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We’re No. 1?: Cardinals not putting stock in having top NFL offense

Quarterback Kyler Murray #1 of the Arizona Cardinals scrambles with the football against the Seattle Seahawks during the NFL game at State Farm Stadium on October 25, 2020 in Glendale, Arizona. The Cardinals defeated the Seahawks 37-34 in overtime. (Photo by Christian Petersen/Getty Images)

Becoming the No. 1 offensive team in the NFL by yards per game after a week in which they did not participate, the Arizona Cardinals resume play with their heads down.

If you don’t believe that, well, here’s what Kyler Murray said Wednesday when he was asked about Arizona leading the league by averaging 419 total yards per game.

“Is that real?” he asked Cardinals staffers before attempting to answer.

“I didn’t know that, but I guess that means we’re doing something good. This being Week 9, we’ve got a lot of work to do. It’s a good stat, a lot of progress from last year to this year. It’s a long season, and we’ve got a lot of work to do, a long way to go.”

Heading into a home game against the defense-oriented Miami Dolphins, the Cardinals are quite aware that they didn’t handle the bye week well last season, which led to a walloping of a 34-7 loss to the Los Angeles Rams.

Murray’s innocence when it comes to the offensive statistics isn’t surprising considering he has been arguably the most criticized — and most self-critical — Cardinals player for the team’s relative lack of offensive punch during a 2-2 start.

Arizona is now on a three-game winning streak, and the quarterback threw for 360 and 380 yards in the first and third games of that span. In the Monday Night Football game when he was off with his arm, Murray controlled the Dallas Cowboys with his legs.

While the Cardinals offensive line has earned praise this year, that group has said the team has yet to find its identity in the rushing game. Penalties have been a problem for the offense as well (Arizona has been the fifth-most penalized team in the NFL).

Among the reliable pieces to the offense, DeAndre Hopkins still leads the NFL with 704 receiving yards on 57 receptions.

Other than that, it feels like the Cardinals have few reasons to get caught up in the numbers.

“We don’t talk about that. There’s a lot of things that we can improve on and get better with,” receiver Larry Fitzgerald said. “Those are things we address in the facility. That’s our standard.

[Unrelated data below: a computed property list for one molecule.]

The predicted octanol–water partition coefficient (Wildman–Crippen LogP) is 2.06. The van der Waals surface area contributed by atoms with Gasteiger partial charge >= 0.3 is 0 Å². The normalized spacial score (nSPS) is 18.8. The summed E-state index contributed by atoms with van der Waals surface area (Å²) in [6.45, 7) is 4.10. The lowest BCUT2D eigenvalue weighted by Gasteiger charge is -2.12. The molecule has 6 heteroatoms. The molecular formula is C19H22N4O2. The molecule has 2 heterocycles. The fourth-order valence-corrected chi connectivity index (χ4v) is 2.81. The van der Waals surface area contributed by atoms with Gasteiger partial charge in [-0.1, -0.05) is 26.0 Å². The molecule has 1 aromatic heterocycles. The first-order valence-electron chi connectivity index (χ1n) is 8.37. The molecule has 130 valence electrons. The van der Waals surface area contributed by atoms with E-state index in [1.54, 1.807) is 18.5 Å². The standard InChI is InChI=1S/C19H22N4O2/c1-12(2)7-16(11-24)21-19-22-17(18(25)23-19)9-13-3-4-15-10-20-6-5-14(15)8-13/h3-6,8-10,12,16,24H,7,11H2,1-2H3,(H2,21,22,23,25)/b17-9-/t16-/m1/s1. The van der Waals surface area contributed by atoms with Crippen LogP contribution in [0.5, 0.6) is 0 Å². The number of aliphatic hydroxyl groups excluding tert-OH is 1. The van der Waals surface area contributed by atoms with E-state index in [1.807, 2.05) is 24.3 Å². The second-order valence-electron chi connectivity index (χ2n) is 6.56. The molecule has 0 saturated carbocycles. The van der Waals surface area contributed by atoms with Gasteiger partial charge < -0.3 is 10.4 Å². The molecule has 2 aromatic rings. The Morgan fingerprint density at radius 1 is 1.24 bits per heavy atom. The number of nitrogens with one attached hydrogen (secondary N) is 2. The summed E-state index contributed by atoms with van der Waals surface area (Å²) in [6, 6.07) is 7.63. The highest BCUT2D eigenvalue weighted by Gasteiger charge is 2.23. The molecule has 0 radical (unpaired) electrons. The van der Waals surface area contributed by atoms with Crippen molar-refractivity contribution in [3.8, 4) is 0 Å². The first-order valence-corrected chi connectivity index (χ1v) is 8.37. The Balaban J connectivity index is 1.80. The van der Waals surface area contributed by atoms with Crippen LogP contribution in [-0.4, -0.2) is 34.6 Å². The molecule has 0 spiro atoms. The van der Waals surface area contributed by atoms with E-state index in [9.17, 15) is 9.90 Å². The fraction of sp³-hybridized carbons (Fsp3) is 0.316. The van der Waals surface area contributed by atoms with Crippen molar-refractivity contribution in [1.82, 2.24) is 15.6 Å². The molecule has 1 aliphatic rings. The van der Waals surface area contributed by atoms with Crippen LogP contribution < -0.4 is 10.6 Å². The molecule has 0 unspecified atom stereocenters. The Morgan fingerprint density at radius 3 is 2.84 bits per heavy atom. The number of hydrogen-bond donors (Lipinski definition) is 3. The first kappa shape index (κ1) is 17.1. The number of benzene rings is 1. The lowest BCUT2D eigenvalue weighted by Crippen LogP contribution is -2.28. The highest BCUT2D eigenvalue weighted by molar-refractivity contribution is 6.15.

“It’s only Week 8 for us. We got to be able to finish the season as the No. 1-ranked offense, and I’m not talking about January, I’m talking about February.”

And to be fair, what’s in a yard-per-game average anyway?

Football Outsiders’ analytics say Arizona is 10th in offensive Defense-adjusted value over average (DVOA), and the Cardinals are seventh in yards per offensive play (6.1).

So, no, they are not the best in anything other than doing more moving of the ball and keeping drives alive, which does not win football games. Well, not directly.

“I’ve been fortunate to be around some good offenses, and we’re not even halfway through the season, so it doesn’t really matter in November where you’re at record-wise or statistically,” head coach Kliff Kingsbury said this week. “I do appreciate the development that we’ve had on that side of the football. I think as a coaching staff and with our players, the guys have carried over, understanding where we wanted this thing to go and what it could look like if we continue to work hard and continue to put in the time to improve.”

All that leads to this: Knowing they are No. 1 is a piece of evidence that buy-in to Kingsbury will continue.

That’s important for an offense still navigating how to feed so many mouths after Hopkins, whose connection with his young quarterback feels ahead-of-schedule, all things considered.

Murray won’t use the team’s production as a bragging point. But the confidence in his team’s offense?

It sure is there as Arizona comes off the bye.

“I feel like it’s hard to prepare for,” Murray said when asked if teams are getting a handle on how to stop his offense. “You can try to prepare for it in the first half of the game when dudes are fresh, rested and stuff like that. The Seahawks were doing different things than teams in the past have done, forcing me to pull it, but then we go five quarters deep.

“It’s really a mind game out there I can’t really explain to you. Dudes get tired. I’m still going, running backs still running, line still blocking hard. It’s tough. You’ve got to account for the running back. You’ve got to account for me. It’s a good thing.”


Phillips Law Group

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